[00:02:10] But do we know what sin is? Do we have an understanding of sin that can inform that presentation of the gospel? Well, at its most fundamental level. Sin is an offense against God. We often focus more on the fact that sin is an offense against other people, the people around us. And that's true. There is a sense in which the sins that we commit do have a fundamentally significant impact on the people around us. But at its most basic level, biblically speaking, sin is an offense against God. If we look at the story of Joseph, when Joseph was interacting with Potter for his wife and she's trying to tempt him into a relationship with her even though she's married. Joseph's response to her was, How can I do this in sin against God? Now, clearly that would have also have been an offense against Potter for and part of his wife. But Joseph is recognizing that at its deepest level, sin is a violation of the relationship that we have with God. David says the same thing after his affair with Bathsheba. He's confessing his sins. He's pouring out his heart before God and Psalm 51, he declares that he has sinned against God again, a sin that had a human dimension, but ultimately was a violation of the relationship that existed between David and God. So biblically speaking, sin at its most fundamental level is an offense against God. This means this sin is fundamentally a theological term. Sin really only makes sense in reference to God. People often comment on the fact that in our society we've lost an awareness, a sense of sin. Everything now is an illness or a failing or a shortcoming. We don't like to call things sin anymore.

[00:04:02] Well, to be honest, that makes sense because in many ways our society has also lost a sense or an awareness of God. And to call and action sin only makes sense if there's a God for it to be a sin against, without an awareness of God's sin loses all meaning. Now, of course, as I said, sin also has ramifications for the rest of creation, and we'll consider some of those shortly. But these consequences ultimately stem from the fact that sin is, first, a violation, an offense against God. But God is not the kind of God to be offended by things arbitrarily. It's not as though God sat up in heaven and thought, I need to come up with a list of rules and guidelines and expectations for people to follow so that when they violate those rules, I can punish them. And God isn't making things up. God isn't creating these rules or guidelines arbitrarily. Remember, God created the world as the theater of His glory, and he created human persons to be his image bearers in creation. In other words, to make his glorious presence known in creation that is, shall own everything. As it should be between God and humanity among humans and with creation. But sin shatters Shalom. Just look at the garden. Adam and Eve. An open intimacy with each other and with God. Then they choose to act contrary to God's expressed will. Remember, they've been given an opportunity to respond. God had given them a command as an opportunity to respond faithfully in relationship to Him, to express their faithful love for him in obedience to that expectation. Instead, Adam and Eve chose. They responded by choosing their own path. And what happened? Well, we'll explore some of these a bit more in a little bit.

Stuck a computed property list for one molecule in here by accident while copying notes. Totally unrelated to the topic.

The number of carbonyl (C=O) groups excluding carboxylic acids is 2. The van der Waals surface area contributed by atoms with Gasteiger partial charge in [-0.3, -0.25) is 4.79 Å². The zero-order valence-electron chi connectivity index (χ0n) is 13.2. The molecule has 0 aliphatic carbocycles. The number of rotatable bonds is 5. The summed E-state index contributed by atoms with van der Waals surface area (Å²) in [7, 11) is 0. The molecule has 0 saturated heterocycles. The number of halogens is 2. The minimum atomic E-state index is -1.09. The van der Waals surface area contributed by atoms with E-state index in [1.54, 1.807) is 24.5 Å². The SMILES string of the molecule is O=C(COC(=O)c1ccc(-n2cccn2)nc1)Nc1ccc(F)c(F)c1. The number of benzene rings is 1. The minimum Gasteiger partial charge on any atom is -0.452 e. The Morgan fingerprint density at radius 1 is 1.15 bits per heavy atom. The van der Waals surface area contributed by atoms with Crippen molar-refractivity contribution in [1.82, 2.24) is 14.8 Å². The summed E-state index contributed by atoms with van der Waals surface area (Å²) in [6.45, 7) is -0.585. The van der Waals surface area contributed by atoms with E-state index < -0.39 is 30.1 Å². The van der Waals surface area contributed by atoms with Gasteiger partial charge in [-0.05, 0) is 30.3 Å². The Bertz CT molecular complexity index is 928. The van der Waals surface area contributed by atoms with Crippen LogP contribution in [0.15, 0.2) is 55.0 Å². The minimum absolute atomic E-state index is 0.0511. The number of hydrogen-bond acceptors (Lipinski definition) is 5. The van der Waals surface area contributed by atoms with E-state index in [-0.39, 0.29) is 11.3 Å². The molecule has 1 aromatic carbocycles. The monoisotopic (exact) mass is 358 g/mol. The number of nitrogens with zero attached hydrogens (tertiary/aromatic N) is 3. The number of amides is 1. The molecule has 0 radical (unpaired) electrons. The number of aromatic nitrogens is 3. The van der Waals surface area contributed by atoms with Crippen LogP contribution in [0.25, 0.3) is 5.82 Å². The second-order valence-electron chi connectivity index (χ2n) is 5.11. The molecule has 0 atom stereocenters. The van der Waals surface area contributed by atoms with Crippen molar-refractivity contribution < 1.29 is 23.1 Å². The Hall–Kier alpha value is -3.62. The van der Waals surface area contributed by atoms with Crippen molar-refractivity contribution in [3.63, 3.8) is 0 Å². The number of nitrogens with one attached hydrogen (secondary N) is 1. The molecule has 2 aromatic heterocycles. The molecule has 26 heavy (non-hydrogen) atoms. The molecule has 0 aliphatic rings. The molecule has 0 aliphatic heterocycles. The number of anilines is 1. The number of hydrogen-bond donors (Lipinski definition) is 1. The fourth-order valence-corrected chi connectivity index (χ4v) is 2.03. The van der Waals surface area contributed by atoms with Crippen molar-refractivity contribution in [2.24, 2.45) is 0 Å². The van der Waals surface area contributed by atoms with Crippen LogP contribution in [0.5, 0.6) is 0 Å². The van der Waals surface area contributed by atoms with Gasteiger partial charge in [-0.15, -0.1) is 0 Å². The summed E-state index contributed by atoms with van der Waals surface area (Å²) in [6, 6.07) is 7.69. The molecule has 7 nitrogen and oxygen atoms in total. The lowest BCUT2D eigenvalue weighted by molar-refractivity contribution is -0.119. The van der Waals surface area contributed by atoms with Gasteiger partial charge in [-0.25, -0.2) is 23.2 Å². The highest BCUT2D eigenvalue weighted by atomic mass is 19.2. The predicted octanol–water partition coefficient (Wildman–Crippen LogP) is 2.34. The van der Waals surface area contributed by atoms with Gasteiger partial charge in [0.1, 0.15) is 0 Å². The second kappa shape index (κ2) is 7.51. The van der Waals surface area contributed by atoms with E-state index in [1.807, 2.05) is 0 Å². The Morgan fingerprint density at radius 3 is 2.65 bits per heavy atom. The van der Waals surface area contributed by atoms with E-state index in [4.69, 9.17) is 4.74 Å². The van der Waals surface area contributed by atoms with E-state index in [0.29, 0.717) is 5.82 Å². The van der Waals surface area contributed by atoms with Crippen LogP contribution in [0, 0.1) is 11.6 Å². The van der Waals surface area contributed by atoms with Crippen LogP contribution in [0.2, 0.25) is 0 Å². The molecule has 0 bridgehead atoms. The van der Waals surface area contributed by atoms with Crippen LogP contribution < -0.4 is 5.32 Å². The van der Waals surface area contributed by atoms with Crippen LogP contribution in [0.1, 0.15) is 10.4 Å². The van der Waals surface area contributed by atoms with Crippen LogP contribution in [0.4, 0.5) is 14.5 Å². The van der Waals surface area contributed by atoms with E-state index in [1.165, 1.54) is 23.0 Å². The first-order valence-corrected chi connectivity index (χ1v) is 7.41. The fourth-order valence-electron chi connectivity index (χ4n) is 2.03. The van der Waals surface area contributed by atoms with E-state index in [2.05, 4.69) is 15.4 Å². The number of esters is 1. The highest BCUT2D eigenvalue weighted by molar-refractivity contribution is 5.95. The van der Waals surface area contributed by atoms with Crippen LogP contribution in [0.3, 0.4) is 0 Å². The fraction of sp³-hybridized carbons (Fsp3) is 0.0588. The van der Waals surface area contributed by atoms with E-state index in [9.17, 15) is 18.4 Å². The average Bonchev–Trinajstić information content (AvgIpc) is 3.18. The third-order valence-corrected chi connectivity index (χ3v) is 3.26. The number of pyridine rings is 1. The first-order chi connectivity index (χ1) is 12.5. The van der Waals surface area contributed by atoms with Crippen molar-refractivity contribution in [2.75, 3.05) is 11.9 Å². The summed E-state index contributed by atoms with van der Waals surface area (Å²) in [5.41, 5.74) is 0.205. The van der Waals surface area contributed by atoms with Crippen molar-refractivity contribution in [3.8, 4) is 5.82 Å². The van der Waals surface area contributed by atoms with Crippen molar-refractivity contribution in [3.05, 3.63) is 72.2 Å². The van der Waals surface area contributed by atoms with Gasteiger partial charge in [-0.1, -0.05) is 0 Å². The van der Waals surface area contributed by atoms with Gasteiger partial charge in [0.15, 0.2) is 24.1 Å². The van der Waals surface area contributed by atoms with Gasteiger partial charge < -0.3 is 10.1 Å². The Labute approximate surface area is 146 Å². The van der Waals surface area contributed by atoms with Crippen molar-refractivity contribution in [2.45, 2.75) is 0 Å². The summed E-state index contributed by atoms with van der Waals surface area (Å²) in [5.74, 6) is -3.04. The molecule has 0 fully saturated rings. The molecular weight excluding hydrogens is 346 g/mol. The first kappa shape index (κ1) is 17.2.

[00:06:01] But in brief, what happened were broken relationships between humanity and God, broken relationships among human persons, broken relationship between humanity and creation. What happened was the destruction of shalom. My daughters like to play with Legos. My oldest daughter, who's about five years older than my youngest daughter, really enjoys creating entire villages out of Legos. She'll have houses and corrals and she'll have little Lego animals in the crowds and crowds and in the barns, and she'll have little Lego people around living in the village and doing different things. And so create these this vast network of Lego village life on our family room floor. And she is the the creator of her Lego land. And as such, she has some rules when she has created Lego land on the family room floor. And the rules are really there to sustain her Lego shalom that she has created the order things being as they are supposed to be. She doesn't arbitrarily come up with rules. She has some rules in place to protect Shalom, to protect her Lego land. Unfortunately for my oldest daughter, I also have a younger daughter, and particularly when my younger daughter was around two or so, she wasn't particularly sensitive to the rules of Lego land and shalom protecting. And it is rather surprising how much destruction and devastation a two year old can create within Lego land. And so Sidney would come into the room and she would basically annihilate Shalom. She would basically level Lego land. Now, this is definitely bad for the little Lego people, the little Lego people living in Lego land. They don't like to have shalom destroyed. But ultimately, it is an act against Leah, against my older daughter, the creator of Lego Land, the one who had the expectation that Shalom would be retained.